Familial matters

Beautiful Beautiful
by Brandon Reid

Madeira Park: Harbour Publishing, 2023
$24.95 / 9780889714540

Reviewed by Brett Josef Grubisic

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Beautiful Beautiful opens at sea. On board Wild Thing, a vessel heading north—past Texada Island, past Port Hardy—twelve-year-old Derik broods, frets, and wonders about his place in the grand scheme of things. He shares a close family resemblance to a library’s worth of memorably inquisitive, restless, and less-than-popular young protagonists.

On a voyage in the midst of Covid restrictions, Derik worries about the cost of texting long distance and how much more satisfied he’d be at home with his video console and playing Heroes of the Storm with friends. He’s anxious about his Aunt Lizz (last seen at a funeral “high as can be on cocaine and … yelling at everyone) and normalcy (a daily aspiration). And he listens attentively to his ship-mate Raven, a shaman, racial “total mutt,” and doctoral candidate in search of a topic, who quotes Jack Kerouac and Aleister Crowley. Raven’s wise, if gnomic: “The further you go within, the further you go without,” he shares with Derik.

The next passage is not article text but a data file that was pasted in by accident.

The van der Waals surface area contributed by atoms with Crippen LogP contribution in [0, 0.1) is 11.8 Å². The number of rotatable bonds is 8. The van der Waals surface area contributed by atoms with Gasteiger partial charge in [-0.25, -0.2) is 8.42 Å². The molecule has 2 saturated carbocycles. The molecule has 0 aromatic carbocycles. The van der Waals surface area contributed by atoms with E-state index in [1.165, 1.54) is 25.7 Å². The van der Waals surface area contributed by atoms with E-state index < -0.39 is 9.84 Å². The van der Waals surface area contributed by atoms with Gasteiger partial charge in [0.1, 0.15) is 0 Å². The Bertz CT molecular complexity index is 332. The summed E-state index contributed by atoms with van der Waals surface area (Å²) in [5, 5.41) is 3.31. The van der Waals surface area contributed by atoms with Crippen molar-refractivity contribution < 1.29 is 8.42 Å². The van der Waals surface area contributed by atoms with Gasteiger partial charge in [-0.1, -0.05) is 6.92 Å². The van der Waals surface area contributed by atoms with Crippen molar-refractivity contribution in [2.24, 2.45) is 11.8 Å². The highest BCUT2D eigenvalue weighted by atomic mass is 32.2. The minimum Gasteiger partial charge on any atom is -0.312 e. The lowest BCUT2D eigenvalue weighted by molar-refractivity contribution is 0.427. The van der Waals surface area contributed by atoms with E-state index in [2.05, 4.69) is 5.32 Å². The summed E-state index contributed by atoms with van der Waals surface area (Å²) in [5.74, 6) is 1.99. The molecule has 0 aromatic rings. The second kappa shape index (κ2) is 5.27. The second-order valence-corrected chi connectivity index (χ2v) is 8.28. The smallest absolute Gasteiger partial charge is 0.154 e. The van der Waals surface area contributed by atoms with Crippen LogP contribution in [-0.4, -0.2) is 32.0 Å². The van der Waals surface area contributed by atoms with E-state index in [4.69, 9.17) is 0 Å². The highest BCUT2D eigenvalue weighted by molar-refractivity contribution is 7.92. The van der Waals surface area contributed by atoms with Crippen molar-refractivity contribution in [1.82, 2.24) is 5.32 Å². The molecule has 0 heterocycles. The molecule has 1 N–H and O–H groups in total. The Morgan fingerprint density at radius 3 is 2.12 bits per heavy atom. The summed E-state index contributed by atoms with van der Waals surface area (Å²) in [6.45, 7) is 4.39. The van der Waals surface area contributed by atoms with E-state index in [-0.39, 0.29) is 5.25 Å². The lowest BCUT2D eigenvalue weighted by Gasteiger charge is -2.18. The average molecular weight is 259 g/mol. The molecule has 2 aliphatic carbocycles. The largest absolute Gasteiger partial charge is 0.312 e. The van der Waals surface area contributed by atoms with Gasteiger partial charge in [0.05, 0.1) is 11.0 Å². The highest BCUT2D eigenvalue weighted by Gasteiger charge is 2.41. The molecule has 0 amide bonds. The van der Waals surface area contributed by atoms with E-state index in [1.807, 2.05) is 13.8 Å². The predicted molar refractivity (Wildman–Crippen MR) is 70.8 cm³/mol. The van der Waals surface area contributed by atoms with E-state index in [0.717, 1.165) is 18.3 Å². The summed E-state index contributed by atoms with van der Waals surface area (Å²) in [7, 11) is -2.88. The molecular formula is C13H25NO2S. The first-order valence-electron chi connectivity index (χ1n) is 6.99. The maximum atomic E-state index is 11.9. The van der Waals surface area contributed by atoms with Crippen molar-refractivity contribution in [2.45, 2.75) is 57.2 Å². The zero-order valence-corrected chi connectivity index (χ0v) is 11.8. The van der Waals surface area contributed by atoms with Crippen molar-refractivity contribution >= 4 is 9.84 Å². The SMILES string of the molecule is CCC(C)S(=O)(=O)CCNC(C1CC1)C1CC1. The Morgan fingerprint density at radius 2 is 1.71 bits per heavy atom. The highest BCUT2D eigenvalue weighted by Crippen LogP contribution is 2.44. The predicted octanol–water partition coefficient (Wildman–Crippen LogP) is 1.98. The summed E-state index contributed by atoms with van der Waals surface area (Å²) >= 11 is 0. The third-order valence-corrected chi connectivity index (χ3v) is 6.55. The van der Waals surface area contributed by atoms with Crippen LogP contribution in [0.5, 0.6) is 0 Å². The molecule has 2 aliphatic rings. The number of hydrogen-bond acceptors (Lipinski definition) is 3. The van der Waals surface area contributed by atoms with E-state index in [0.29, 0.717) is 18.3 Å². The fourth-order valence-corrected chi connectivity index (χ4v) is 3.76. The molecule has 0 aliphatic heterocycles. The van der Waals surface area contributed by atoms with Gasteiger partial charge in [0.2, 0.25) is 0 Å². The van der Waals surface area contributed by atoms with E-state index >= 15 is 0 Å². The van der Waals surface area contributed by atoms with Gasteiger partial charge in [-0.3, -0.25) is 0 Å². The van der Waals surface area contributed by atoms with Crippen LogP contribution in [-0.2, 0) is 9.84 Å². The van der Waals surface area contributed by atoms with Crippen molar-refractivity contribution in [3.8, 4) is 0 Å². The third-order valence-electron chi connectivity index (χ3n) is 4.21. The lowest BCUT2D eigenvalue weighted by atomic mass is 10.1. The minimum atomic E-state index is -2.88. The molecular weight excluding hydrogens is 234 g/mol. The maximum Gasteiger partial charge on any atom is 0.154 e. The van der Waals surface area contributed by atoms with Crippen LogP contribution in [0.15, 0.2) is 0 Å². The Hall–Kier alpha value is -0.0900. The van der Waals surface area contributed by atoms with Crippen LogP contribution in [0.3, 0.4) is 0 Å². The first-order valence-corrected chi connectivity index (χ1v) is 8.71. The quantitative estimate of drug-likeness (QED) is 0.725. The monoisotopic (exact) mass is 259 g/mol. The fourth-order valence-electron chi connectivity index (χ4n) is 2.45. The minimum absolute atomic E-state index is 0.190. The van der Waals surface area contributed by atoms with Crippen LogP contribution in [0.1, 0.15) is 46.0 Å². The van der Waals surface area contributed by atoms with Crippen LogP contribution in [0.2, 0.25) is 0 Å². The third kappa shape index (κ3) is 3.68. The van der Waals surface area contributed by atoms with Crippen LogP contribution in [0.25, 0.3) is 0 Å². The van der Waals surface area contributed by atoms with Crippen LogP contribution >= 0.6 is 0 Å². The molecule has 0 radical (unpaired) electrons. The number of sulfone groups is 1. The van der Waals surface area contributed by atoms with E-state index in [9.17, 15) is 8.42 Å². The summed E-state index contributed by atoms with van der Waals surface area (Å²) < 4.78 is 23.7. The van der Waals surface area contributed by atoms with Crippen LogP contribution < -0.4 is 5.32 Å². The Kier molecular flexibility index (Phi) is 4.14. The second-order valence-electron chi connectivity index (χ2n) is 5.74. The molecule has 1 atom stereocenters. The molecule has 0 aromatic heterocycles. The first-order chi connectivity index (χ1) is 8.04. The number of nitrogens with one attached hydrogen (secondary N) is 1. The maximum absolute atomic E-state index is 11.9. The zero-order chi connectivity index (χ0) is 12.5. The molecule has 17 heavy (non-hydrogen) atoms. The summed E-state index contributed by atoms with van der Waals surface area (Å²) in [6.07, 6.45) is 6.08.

Raven speaks of grappling with change, with reconciliation, cultural evolution, and his quest to merge Western and Indigenous beliefs. Derik translates as best he’s able: “I know what you mean: my dad’s Native, but my mom’s white. I can’t win. They tried to pull me out of class to make a drum with the Indigenous teacher but I didn’t want to be singled out over my race so I refused and stayed in class with everyone else.” 

Author Brandon Reid (photo: Kevin Cruz)

With his tightly-wound father, George—proprietor of Chief’s Spot Pawn on Vancouver’s Commercial Drive—at the helm, Derik struggles with self-esteem. And with anger, resentment, and a growing sense of being misunderstood. Plus, he wants to prove himself: to demonstrate to his father that he’s a “real man who could catch a fish and provide for his family.” He’s aware that George views his only son as a “mama’s boy” who needs to “snap out of it” and grow up. And Derik believes his dad relishes the opportunity to correct him so that George feels better about himself and looks like a hero.